ENVIRONMENT: Tom Johnson a true planning pro

Just hearing all that Tom Johnson does is enough to tire a person out. From working with local governmental authorities to providing business counseling to area entrepreneurs, he’s constantly on the go. Johnson doesn’t mind the hours–he loves his work. And he’s good at it. This February, he was honored with the Outstanding Planning Professional award, bestowed by the Northwest Michigan Council of Governments.

The Antrim County Planning Commission nominated Johnson for “his outstanding work in planning, his knowledge of the area, and the good job he does on all of the projects he gets involved in,” according to Arlin Turner, chairperson of the Commission.

Johnson, who currently lives in Boyne City, does get involved in a lot of projects. As Executive Director of the NLEA, a private, non-profit organization owned by Antrim, Charlevoix, and Emmet counties, Johnson is responsible for promoting and coordinating economic development activities and issues within and between the three counties.

This means he takes on projects like coordinating strategic planning and community-wide goal setting sessions for local units of government to find out what issues are important to community members. It also means assisting local units of government set up Downtown Development Authorities for revitalization projects. Johnson has done this with Mancelona, Boyne City, East Jordan, and is working on establishing a DDA in Pellston right now.

Where many of us would simply see a vacant downtown building, Johnson sees opportunity to “create incentives for people to locate businesses there,” Johnson says. “That way a lot of new investment occurs. It’s good economic development, downtown development, and good land use.”

Industrial parks also demonstrate good land use and foster economic development. Johnson has worked with Boyne City and East Jordan to develop those, too. “You have a high tax base, year-round jobs, and they’re close to town,” according to Johnson. “There are some nice compatibilities there.”

He is also addressing affordable housing issues that arise “again and again.”

“The need has grown as the communities have grown,” he noted. “One of the negative effects of tourism (to our area) is that property values increase rapidly and displace working people.”

Last year, Johnson formed the six-county Northern Homes Community Development Corporation. Under Tom’s leadership as president, Northern Homes is developing an affordable housing project and a senior affordable housing project in the Village of Bellaire.

“We’re doing a lot of infill development and locating the housing developments near area employment. It’s good land use and helps with traffic control since people live closer to where they work,” explained Johnson.

Brownfield redevelopment is another of Johnson’s areas of expertise. He has worked with public and private organizations and agencies in Antrim, Charlevoix, and Emmet counties and in the township of Central Lake to set up Brownfield Redevelopment Authorities. These will pave the way for clean-up and redevelopment of contaminated industrial sites–another “great land use and economic development practice,” according to Johnson.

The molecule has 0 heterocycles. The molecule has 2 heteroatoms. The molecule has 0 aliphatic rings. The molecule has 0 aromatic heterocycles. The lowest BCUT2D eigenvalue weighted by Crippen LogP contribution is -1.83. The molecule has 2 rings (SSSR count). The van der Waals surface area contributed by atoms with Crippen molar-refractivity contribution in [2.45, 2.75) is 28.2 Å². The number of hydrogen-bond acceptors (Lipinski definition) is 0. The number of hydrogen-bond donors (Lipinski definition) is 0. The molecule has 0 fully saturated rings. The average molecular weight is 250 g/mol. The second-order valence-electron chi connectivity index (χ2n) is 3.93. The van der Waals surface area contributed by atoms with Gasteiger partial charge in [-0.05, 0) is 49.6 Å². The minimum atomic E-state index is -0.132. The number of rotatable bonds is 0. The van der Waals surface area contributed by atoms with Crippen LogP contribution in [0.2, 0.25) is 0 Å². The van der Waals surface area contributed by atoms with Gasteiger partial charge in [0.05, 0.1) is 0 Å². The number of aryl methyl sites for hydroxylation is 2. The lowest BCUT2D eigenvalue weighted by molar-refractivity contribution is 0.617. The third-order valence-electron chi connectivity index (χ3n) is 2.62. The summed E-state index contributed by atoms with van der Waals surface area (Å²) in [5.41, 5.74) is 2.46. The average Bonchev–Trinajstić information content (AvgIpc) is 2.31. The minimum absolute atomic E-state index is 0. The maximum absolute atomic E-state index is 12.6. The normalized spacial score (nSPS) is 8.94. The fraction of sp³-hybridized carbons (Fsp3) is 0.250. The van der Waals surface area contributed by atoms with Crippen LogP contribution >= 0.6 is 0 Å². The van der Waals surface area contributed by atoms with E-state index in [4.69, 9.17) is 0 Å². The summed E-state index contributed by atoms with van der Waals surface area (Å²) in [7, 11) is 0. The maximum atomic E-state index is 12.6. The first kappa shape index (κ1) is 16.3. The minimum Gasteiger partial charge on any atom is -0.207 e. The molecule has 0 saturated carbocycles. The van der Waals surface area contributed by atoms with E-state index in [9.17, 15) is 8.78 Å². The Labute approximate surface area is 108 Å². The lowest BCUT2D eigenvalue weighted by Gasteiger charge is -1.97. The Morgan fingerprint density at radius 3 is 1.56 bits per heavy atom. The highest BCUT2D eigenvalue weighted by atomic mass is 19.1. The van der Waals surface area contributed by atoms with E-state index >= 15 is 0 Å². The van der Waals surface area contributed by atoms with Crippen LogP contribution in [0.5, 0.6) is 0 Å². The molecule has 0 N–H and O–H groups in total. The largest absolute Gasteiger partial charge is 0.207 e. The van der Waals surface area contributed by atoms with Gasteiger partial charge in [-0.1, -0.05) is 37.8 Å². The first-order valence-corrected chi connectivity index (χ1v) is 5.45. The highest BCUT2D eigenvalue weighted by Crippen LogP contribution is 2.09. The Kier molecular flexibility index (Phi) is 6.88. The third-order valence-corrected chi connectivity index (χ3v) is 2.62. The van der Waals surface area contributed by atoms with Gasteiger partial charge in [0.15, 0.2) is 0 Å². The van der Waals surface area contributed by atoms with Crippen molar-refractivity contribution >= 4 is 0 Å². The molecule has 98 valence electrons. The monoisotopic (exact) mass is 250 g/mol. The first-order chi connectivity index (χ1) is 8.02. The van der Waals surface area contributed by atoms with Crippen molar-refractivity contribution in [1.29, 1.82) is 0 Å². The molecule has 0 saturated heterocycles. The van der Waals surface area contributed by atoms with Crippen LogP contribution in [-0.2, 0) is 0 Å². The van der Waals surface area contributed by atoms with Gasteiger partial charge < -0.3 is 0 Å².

If all of this isn’t enough, Johnson recently set up a Value-Added Agricultural Program to respond to what he saw as a crisis in the farming community.

“Costs are increasing, taxes are increasing, and at the same time, the prices they’re getting on the market for their products is going down,” he said.

Johnson is also a small business counselor, certified by the Small Business Administration. He teaches business owners how to write business plans, analyze and mitigate risk, and how to secure financing and grants, when appropriate.

How does he do it all? Setting priorities with the NLEA Board of Directors, leveraging his time by developing programs and then hiring directors to run them, and fostering teamwork make it possible.

“He’s very much a facilitator,” said David White, East Jordan city administrator. “He has a very easy-going, yet determined manner. He works well with everybody toward consensus to get the job done.”

It’s also Johnson’s “broad view of things,” according to Pete Garwood, president of the NLEA Board and the Antrim County coordinator and planner, that give Johnson “the awareness of how everything interrelates; how local units of government, the county, and the state fall in; how manufacturing and agriculture fit into the economy; and how the economy integrates with the environment and natural resources.”

The award was an honor for Johnson, especially since his job is community and economic development, which is a “whole different field” than planning, said Johnson, who tries to “interweave the two and incorporate good planning practices into my work.”

Passionate about his work, Johnson says, “When you talk about the fabric of a community, we’re only one tiny thread, but we have the ability to see the whole picture. We’re just a catalyst. What’s so rewarding is when you have the privilege of becoming part of many programs that improve the quality of life for a community.”

If you would like to nominate a “Mover and Shaker” from any business sector, please fax or e-mail their name, position and a brief statement on why he or she should be profiled in The Business News. See page 4 for address information.

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